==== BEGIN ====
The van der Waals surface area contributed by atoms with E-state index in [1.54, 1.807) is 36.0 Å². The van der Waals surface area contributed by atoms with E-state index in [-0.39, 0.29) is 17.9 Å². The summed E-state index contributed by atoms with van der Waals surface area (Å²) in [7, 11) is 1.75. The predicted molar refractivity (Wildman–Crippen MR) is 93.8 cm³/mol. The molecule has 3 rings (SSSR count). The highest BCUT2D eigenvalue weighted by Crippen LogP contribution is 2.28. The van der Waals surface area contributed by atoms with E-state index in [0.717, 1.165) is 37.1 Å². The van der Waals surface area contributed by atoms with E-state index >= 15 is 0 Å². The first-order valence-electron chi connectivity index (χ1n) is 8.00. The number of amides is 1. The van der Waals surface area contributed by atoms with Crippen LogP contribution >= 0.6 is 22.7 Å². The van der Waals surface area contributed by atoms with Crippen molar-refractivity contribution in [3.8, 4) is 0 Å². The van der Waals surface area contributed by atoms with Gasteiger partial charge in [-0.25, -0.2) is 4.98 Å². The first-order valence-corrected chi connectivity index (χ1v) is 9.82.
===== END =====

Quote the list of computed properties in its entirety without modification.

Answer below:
The van der Waals surface area contributed by atoms with E-state index in [1.54, 1.807) is 36.0 Å². The van der Waals surface area contributed by atoms with E-state index in [-0.39, 0.29) is 17.9 Å². The summed E-state index contributed by atoms with van der Waals surface area (Å²) in [7, 11) is 1.75. The predicted molar refractivity (Wildman–Crippen MR) is 93.8 cm³/mol. The molecule has 3 rings (SSSR count). The highest BCUT2D eigenvalue weighted by Crippen LogP contribution is 2.28. The van der Waals surface area contributed by atoms with E-state index in [0.717, 1.165) is 37.1 Å². The van der Waals surface area contributed by atoms with E-state index >= 15 is 0 Å². The first-order valence-electron chi connectivity index (χ1n) is 8.00. The number of amides is 1. The van der Waals surface area contributed by atoms with Crippen LogP contribution >= 0.6 is 22.7 Å². The van der Waals surface area contributed by atoms with Crippen molar-refractivity contribution in [3.8, 4) is 0 Å². The van der Waals surface area contributed by atoms with Gasteiger partial charge in [-0.25, -0.2) is 4.98 Å². The first-order valence-corrected chi connectivity index (χ1v) is 9.82.